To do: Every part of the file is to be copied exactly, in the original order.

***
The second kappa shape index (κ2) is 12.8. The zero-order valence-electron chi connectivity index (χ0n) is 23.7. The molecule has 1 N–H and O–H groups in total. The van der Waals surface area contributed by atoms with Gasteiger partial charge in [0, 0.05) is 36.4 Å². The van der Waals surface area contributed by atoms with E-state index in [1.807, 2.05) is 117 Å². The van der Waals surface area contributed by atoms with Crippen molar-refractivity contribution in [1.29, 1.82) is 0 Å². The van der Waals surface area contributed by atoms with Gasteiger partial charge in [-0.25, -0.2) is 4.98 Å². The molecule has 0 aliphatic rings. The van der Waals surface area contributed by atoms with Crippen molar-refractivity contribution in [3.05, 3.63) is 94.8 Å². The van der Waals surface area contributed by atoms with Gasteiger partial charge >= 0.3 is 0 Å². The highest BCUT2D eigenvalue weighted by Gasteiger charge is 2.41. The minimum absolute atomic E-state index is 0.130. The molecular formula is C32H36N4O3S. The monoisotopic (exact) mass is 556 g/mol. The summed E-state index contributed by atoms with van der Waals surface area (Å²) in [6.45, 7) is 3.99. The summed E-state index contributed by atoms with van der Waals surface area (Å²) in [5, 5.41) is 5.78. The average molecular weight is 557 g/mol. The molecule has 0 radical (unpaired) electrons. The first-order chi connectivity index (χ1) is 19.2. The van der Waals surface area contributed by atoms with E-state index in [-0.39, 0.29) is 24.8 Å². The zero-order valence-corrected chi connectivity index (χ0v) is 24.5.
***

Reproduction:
The second kappa shape index (κ2) is 12.8. The zero-order valence-electron chi connectivity index (χ0n) is 23.7. The molecule has 1 N–H and O–H groups in total. The van der Waals surface area contributed by atoms with Gasteiger partial charge in [0, 0.05) is 36.4 Å². The van der Waals surface area contributed by atoms with E-state index in [1.807, 2.05) is 117 Å². The van der Waals surface area contributed by atoms with Crippen molar-refractivity contribution in [1.29, 1.82) is 0 Å². The van der Waals surface area contributed by atoms with Gasteiger partial charge in [-0.25, -0.2) is 4.98 Å². The molecule has 0 aliphatic rings. The van der Waals surface area contributed by atoms with Crippen molar-refractivity contribution in [3.05, 3.63) is 94.8 Å². The van der Waals surface area contributed by atoms with Gasteiger partial charge >= 0.3 is 0 Å². The highest BCUT2D eigenvalue weighted by Gasteiger charge is 2.41. The minimum absolute atomic E-state index is 0.130. The molecular formula is C32H36N4O3S. The monoisotopic (exact) mass is 556 g/mol. The summed E-state index contributed by atoms with van der Waals surface area (Å²) in [6.45, 7) is 3.99. The summed E-state index contributed by atoms with van der Waals surface area (Å²) in [5, 5.41) is 5.78. The average molecular weight is 557 g/mol. The molecule has 0 radical (unpaired) electrons. The first-order chi connectivity index (χ1) is 19.2. The van der Waals surface area contributed by atoms with E-state index in [-0.39, 0.29) is 24.8 Å². The zero-order valence-corrected chi connectivity index (χ0v) is 24.5.